10 Ways to Make the Most of an Interview's First 10 Minutes
By Caroline M.L. Potter, Yahoo! HotJobs
You have only one chance to make a good first impression -- and only a few minutes to do just that in a job interview.
According to a Robert Half International (RHI) survey of 150 senior executives at the nation's 1,000 largest companies, hiring managers form either a positive or negative opinion of job candidates within just 10 minutes. "Your behavior may be under scrutiny from the moment you arrive for the interview," says Brandi Britton, senior regional vice president with RHI.
Use these 10 tips from Britton and other career and job-search gurus to make sure you wow them from the minute you walk in the room.
"A firm, nonsweaty handshake, eye contact and a nice smile make you seem likeable. Likeable people are hired most often."
-- David Lewis, an executive with Express Employment Professionals and an expert on career development
"Prepare to engage in small talk, which helps to break the ice and puts both parties at ease and also demonstrates your ability to make conversation with potential clients, coworkers and executives."
-- Brandi Britton, Robert Half International
"Be prepared with everything you can possibly know about the company and the person who is doing the interview."
-- Executive coach Beth Ross
"Don't take the head of a table or sit down until you are invited to do so to demonstrate how you'll behave in professional situations."
-- Patty DeDominic, cofounder of DeDominic & Associates, a professional coaching and business services firm
"Open with penetrating questions that prove beyond a doubt that you've done your homework on the company, the position, the department, the industry and/or the competition."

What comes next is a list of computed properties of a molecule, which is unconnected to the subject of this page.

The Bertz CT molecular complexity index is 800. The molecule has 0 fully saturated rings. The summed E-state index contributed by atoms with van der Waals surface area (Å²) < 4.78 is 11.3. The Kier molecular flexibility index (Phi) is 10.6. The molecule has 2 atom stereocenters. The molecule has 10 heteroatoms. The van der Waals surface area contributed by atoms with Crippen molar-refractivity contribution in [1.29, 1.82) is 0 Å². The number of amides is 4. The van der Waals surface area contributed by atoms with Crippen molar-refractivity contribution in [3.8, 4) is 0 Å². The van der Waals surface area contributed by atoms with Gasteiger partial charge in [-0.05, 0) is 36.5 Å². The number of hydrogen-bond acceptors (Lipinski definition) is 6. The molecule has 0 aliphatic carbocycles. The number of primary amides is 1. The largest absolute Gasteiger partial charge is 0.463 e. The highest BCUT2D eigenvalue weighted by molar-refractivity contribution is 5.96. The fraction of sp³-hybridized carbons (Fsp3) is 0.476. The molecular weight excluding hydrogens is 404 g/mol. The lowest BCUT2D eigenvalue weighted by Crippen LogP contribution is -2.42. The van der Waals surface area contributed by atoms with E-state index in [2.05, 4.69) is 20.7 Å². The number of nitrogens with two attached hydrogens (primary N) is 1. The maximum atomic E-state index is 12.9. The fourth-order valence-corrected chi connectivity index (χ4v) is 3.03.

-- Ford Myers, author of Get the Job You Want Even When No One's Hiring
"Practice your answers to commonly asked interview questions so that you come across as a well-prepared candidate."
-- Certified executive career coach Cheryl Palmer, Calltocareer.com
"If asked to talk about yourself, always answer from a professional sense. Telling people about your family and what you do on the weekends is definitely the wrong approach. You want to solely focus on the areas of your work in which you are most effective and productive."
-- Careers and resume expert Lauren Milligan, Resumayday.com
"Become an object of interest by the questions you ask. Leave them wanting more with the quality of content you add to the conversation (versus noise)."
-- David Nour, consultant and author of Relationship Economics
"Mirror the body language of the interviewer. If they are leaning forward, you should be doing the same. This builds rapport on a subconscious level, giving the feeling of a deeper connection."
-- Job market expert Jabez LaBret, ThawingtheJobMarket.com
"Your interview strategy must include proof that you have successfully completed job-relevant tasks. A good strategy is to marry a strength and a specific example to prove that you are accomplished at what you do. Quantify accomplishments using numbers, percentages and dollars whenever possible."
-- Barbara Safani, president, CareerSolvers.com